It is well established that higher maternal circulating glucose results in bigger and fatter babies. The developmental over nutrition hypothesis extends this relationship and suggests that greater maternal fatness, pregnancy fat gain, gestational diabetes and higher maternal circulating glucose and other fuels such as fatty acids, program offspring to life-long greater fatness and adverse metabolic profiles. However, the mechanisms driving this relationship are still unknown. The overarching aim of the proposed work is to determine the role of metabolomics and epigenomic mechanisms in this relationship. This will be achieved using data from two unique and complementary UK birth cohorts: (i) The Avon Longitudinal Study of Parents and Children (ALSPAC) and Born in Bradford (BiB), each with N~ 13,000 index pregnancies. Both cohorts have/will have detailed and complementary data on maternal developmental over nutrition risk factors in pregnancy, maternal metabolomics assessed by NMR spectroscopy on pregnancy samples, fetal metabolomics assessed using cord blood serum, as well as on serum from several time points during infancy and adolescence. Offspring genome wide methylation patterns have been determined in cord blood white cells and again in childhood and adolescence. Measures of adiposity and metabolic health have been assessed repeatedly from birth to early adulthood. Moreover, ALSPAC offspring are now in their mid-20s and are having children of their own, enabling the investigation of the relationship between maternal risk factors for developmental over nutrition and offspring adiposity and metabolic health across two generations. The work proposed here will identify targets for interventions aimed at reducing the adverse impacts of developmental over nutrition on future generations. Given that 20-50% of women who start pregnancy are overweight or obese and that 15% of pregnancies are affected by GDM, this is extremely important. This work will also develop a framework for the appropriate analyses of large repeatedly assessed multi-'omic'data in birth cohorts.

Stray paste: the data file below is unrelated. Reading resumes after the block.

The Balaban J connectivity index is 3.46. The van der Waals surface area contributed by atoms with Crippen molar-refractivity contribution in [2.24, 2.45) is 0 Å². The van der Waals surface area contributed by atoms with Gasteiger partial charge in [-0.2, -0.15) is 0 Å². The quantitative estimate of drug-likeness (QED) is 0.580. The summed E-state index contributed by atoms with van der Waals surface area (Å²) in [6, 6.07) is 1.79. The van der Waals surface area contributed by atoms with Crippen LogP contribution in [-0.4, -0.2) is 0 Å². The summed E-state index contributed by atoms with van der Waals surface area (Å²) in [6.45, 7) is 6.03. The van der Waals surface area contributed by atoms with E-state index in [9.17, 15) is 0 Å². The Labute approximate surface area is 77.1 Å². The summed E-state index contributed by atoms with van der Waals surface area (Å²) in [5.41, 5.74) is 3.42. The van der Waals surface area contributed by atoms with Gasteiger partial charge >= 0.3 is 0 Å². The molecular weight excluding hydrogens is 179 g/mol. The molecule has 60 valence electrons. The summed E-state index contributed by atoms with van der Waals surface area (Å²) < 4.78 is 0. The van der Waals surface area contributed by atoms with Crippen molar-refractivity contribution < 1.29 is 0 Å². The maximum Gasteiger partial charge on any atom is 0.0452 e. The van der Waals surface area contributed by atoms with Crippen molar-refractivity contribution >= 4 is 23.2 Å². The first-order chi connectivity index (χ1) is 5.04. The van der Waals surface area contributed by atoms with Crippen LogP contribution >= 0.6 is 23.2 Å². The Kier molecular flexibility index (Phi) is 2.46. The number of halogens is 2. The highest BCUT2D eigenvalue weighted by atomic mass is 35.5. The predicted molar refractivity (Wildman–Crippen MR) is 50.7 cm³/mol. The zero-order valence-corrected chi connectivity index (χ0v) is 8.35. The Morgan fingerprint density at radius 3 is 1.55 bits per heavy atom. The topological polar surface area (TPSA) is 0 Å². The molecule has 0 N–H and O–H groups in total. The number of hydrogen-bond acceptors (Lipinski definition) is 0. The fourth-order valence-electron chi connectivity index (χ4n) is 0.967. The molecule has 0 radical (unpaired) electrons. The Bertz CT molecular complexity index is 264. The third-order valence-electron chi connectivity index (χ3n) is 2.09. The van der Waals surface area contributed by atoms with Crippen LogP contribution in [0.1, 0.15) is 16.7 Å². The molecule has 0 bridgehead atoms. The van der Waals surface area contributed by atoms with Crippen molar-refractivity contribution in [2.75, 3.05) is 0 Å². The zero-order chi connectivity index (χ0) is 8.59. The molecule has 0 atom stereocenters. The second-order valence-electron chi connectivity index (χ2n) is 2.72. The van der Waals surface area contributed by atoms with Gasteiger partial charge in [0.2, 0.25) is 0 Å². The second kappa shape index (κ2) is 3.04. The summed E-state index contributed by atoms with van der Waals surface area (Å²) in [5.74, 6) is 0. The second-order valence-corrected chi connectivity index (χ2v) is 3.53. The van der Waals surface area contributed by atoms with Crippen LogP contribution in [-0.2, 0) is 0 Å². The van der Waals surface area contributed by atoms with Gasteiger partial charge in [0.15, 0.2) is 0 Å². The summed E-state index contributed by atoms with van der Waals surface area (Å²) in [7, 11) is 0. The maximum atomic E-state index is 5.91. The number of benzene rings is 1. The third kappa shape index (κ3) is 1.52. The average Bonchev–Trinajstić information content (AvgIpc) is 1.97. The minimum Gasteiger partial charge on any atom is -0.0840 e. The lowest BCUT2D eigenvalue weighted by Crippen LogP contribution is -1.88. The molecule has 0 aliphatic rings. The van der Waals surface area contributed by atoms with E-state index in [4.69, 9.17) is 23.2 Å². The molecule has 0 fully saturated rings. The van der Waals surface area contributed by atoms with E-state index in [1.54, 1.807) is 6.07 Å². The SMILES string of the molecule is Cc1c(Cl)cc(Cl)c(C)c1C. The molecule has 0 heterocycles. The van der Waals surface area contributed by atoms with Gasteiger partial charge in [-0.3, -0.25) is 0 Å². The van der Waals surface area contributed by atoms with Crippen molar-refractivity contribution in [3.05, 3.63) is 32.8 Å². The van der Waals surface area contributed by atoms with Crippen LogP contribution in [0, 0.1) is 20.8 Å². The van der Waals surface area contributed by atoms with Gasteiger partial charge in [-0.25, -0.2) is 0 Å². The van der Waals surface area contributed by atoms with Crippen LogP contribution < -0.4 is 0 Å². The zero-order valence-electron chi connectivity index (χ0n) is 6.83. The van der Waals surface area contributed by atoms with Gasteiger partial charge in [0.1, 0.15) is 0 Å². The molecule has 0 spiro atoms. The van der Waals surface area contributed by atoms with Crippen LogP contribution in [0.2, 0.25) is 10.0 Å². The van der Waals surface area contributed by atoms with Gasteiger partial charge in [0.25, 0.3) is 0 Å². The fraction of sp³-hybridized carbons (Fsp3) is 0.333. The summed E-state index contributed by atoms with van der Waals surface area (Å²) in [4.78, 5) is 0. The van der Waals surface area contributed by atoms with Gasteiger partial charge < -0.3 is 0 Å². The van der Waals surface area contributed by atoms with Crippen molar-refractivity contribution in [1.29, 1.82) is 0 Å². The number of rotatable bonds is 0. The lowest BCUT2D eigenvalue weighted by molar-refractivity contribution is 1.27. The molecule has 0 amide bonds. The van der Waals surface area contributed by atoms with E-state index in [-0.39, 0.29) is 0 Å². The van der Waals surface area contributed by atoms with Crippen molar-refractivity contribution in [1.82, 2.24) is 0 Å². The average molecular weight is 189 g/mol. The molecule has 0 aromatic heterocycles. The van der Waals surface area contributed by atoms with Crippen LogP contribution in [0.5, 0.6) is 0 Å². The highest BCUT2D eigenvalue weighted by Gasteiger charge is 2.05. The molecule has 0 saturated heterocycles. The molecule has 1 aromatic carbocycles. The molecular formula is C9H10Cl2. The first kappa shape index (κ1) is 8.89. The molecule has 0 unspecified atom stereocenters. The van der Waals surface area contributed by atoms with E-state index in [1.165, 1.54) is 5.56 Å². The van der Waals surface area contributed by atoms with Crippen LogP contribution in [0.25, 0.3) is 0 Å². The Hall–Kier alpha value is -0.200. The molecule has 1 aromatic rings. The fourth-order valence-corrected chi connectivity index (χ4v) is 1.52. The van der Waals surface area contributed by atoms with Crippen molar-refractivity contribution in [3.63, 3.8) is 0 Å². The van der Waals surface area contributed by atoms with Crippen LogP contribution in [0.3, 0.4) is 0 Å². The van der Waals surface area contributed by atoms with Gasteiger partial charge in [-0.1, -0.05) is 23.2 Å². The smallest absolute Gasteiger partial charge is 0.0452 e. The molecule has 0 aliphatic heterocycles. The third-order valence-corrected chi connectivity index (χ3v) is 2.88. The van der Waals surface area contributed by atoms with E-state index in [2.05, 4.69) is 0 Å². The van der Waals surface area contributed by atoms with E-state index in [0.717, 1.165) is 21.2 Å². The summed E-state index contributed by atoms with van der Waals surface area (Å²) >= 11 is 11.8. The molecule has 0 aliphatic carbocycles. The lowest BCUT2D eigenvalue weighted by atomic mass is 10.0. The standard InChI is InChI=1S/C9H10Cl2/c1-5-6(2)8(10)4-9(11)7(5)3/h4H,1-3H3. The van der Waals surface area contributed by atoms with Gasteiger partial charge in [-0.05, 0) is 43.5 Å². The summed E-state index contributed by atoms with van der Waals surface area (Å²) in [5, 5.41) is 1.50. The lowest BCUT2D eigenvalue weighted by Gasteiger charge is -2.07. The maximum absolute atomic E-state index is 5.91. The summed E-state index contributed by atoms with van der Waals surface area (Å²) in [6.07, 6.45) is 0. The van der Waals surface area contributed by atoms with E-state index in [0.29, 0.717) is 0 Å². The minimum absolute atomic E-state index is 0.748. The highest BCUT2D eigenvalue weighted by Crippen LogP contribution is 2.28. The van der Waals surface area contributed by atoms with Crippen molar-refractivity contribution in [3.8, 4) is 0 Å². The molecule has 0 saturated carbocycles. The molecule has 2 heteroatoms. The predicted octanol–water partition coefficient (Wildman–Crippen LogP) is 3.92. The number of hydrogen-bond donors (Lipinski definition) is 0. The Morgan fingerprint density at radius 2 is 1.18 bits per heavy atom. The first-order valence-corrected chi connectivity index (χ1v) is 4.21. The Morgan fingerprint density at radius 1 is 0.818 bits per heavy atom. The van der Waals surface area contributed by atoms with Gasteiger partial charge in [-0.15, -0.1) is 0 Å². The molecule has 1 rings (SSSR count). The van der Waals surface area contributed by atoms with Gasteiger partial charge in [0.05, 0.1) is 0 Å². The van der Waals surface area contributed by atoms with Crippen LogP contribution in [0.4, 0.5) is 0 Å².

The increasing prevalence of gestational overweight/obesity and diabetes might drive higher levels of fatness and related adverse outcomes in the general population through intrauterine mechanisms. This project will investigate the role of epigenetic and metabolomics mechanisms in the relationship between maternal fatness, pregnancy weight gain, diabetes, insulin and glucose levels and long term offspring fatness and metabolic health across two generations. Identifying which maternal metabolites are key to any lasting offspring effects, and whether effects are mediated by epigenetic modification, is critical to the development of interventions that target the correct causal mechanism.